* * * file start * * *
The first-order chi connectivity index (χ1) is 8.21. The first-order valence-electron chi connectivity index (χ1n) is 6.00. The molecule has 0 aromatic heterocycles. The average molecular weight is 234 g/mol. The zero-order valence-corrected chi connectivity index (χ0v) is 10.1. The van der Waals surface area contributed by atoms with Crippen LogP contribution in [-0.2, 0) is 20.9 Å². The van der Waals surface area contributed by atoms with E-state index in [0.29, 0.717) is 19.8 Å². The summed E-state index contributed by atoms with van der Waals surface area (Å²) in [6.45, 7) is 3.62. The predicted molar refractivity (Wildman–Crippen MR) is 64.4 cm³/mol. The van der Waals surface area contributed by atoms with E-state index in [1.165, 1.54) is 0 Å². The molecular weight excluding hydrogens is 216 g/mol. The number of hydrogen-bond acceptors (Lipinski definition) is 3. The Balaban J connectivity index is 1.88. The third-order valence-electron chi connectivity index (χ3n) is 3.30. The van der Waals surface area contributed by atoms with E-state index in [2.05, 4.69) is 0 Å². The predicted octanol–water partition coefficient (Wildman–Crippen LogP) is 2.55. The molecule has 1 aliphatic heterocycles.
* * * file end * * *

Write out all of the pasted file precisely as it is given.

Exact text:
The first-order chi connectivity index (χ1) is 8.21. The first-order valence-electron chi connectivity index (χ1n) is 6.00. The molecule has 0 aromatic heterocycles. The average molecular weight is 234 g/mol. The zero-order valence-corrected chi connectivity index (χ0v) is 10.1. The van der Waals surface area contributed by atoms with Crippen LogP contribution in [-0.2, 0) is 20.9 Å². The van der Waals surface area contributed by atoms with E-state index in [0.29, 0.717) is 19.8 Å². The summed E-state index contributed by atoms with van der Waals surface area (Å²) in [6.45, 7) is 3.62. The predicted molar refractivity (Wildman–Crippen MR) is 64.4 cm³/mol. The van der Waals surface area contributed by atoms with E-state index in [1.165, 1.54) is 0 Å². The molecular weight excluding hydrogens is 216 g/mol. The number of hydrogen-bond acceptors (Lipinski definition) is 3. The Balaban J connectivity index is 1.88. The third-order valence-electron chi connectivity index (χ3n) is 3.30. The van der Waals surface area contributed by atoms with E-state index in [2.05, 4.69) is 0 Å². The predicted octanol–water partition coefficient (Wildman–Crippen LogP) is 2.55. The molecule has 1 aliphatic heterocycles.